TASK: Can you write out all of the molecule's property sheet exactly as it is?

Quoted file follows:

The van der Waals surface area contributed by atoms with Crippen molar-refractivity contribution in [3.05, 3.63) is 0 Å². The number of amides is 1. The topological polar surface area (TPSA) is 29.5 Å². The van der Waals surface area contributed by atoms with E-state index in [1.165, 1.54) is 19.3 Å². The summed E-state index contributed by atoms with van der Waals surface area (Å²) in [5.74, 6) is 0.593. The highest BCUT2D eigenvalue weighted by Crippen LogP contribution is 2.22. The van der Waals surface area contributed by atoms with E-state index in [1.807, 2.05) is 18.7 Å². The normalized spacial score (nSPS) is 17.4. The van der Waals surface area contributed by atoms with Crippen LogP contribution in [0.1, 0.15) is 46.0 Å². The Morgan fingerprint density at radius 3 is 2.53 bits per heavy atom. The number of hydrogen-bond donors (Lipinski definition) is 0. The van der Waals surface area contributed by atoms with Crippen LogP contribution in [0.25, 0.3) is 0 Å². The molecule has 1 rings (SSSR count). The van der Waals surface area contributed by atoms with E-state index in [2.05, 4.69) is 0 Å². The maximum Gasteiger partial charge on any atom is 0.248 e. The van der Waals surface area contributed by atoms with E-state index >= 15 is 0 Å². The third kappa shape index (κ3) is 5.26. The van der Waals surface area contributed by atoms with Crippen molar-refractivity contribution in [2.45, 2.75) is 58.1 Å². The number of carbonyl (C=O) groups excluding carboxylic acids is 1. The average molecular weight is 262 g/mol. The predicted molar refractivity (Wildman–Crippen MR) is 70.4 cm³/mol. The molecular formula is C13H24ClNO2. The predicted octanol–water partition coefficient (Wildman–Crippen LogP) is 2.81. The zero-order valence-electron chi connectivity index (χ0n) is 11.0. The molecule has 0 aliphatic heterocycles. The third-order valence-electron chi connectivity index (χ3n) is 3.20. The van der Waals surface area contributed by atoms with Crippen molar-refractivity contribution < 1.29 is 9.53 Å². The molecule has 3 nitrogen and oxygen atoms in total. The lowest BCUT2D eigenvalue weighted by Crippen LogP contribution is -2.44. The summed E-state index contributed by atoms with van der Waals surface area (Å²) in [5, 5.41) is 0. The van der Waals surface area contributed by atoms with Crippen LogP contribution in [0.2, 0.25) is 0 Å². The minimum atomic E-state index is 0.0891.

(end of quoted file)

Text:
The van der Waals surface area contributed by atoms with Crippen molar-refractivity contribution in [3.05, 3.63) is 0 Å². The number of amides is 1. The topological polar surface area (TPSA) is 29.5 Å². The van der Waals surface area contributed by atoms with E-state index in [1.165, 1.54) is 19.3 Å². The summed E-state index contributed by atoms with van der Waals surface area (Å²) in [5.74, 6) is 0.593. The highest BCUT2D eigenvalue weighted by Crippen LogP contribution is 2.22. The van der Waals surface area contributed by atoms with E-state index in [1.807, 2.05) is 18.7 Å². The normalized spacial score (nSPS) is 17.4. The van der Waals surface area contributed by atoms with Crippen LogP contribution in [0.1, 0.15) is 46.0 Å². The Morgan fingerprint density at radius 3 is 2.53 bits per heavy atom. The number of hydrogen-bond donors (Lipinski definition) is 0. The van der Waals surface area contributed by atoms with Crippen LogP contribution in [0.25, 0.3) is 0 Å². The molecule has 1 rings (SSSR count). The van der Waals surface area contributed by atoms with E-state index in [2.05, 4.69) is 0 Å². The maximum Gasteiger partial charge on any atom is 0.248 e. The van der Waals surface area contributed by atoms with E-state index >= 15 is 0 Å². The third kappa shape index (κ3) is 5.26. The van der Waals surface area contributed by atoms with Crippen molar-refractivity contribution in [2.45, 2.75) is 58.1 Å². The number of carbonyl (C=O) groups excluding carboxylic acids is 1. The average molecular weight is 262 g/mol. The predicted molar refractivity (Wildman–Crippen MR) is 70.4 cm³/mol. The molecular formula is C13H24ClNO2. The predicted octanol–water partition coefficient (Wildman–Crippen LogP) is 2.81. The zero-order valence-electron chi connectivity index (χ0n) is 11.0. The molecule has 0 aliphatic heterocycles. The third-order valence-electron chi connectivity index (χ3n) is 3.20. The van der Waals surface area contributed by atoms with Crippen molar-refractivity contribution < 1.29 is 9.53 Å². The molecule has 3 nitrogen and oxygen atoms in total. The lowest BCUT2D eigenvalue weighted by Crippen LogP contribution is -2.44. The summed E-state index contributed by atoms with van der Waals surface area (Å²) in [5, 5.41) is 0. The van der Waals surface area contributed by atoms with Crippen LogP contribution in [0.2, 0.25) is 0 Å². The minimum atomic E-state index is 0.0891.